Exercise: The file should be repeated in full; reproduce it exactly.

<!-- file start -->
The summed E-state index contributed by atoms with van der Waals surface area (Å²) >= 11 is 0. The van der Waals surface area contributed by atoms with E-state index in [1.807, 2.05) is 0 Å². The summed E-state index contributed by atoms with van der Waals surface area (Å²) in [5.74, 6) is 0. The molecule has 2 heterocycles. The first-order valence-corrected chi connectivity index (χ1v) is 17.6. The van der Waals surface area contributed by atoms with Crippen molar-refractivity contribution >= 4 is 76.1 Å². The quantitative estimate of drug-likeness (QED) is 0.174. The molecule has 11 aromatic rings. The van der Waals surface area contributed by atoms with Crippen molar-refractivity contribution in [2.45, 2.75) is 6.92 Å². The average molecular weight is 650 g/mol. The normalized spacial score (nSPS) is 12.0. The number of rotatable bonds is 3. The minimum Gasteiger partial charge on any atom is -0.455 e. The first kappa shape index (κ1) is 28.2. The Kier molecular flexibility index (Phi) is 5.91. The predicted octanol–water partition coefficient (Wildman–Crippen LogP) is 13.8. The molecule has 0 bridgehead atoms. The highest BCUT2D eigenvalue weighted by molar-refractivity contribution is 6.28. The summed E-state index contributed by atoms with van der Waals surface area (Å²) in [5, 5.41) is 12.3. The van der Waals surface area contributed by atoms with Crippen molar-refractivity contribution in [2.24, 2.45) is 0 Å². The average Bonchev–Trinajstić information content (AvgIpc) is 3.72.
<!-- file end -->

The summed E-state index contributed by atoms with van der Waals surface area (Å²) >= 11 is 0. The van der Waals surface area contributed by atoms with E-state index in [1.807, 2.05) is 0 Å². The summed E-state index contributed by atoms with van der Waals surface area (Å²) in [5.74, 6) is 0. The molecule has 2 heterocycles. The first-order valence-corrected chi connectivity index (χ1v) is 17.6. The van der Waals surface area contributed by atoms with Crippen molar-refractivity contribution >= 4 is 76.1 Å². The quantitative estimate of drug-likeness (QED) is 0.174. The molecule has 11 aromatic rings. The van der Waals surface area contributed by atoms with Crippen molar-refractivity contribution in [2.45, 2.75) is 6.92 Å². The average molecular weight is 650 g/mol. The normalized spacial score (nSPS) is 12.0. The number of rotatable bonds is 3. The minimum Gasteiger partial charge on any atom is -0.455 e. The first kappa shape index (κ1) is 28.2. The Kier molecular flexibility index (Phi) is 5.91. The predicted octanol–water partition coefficient (Wildman–Crippen LogP) is 13.8. The molecule has 0 bridgehead atoms. The highest BCUT2D eigenvalue weighted by molar-refractivity contribution is 6.28. The summed E-state index contributed by atoms with van der Waals surface area (Å²) in [5, 5.41) is 12.3. The van der Waals surface area contributed by atoms with Crippen molar-refractivity contribution in [2.24, 2.45) is 0 Å². The average Bonchev–Trinajstić information content (AvgIpc) is 3.72.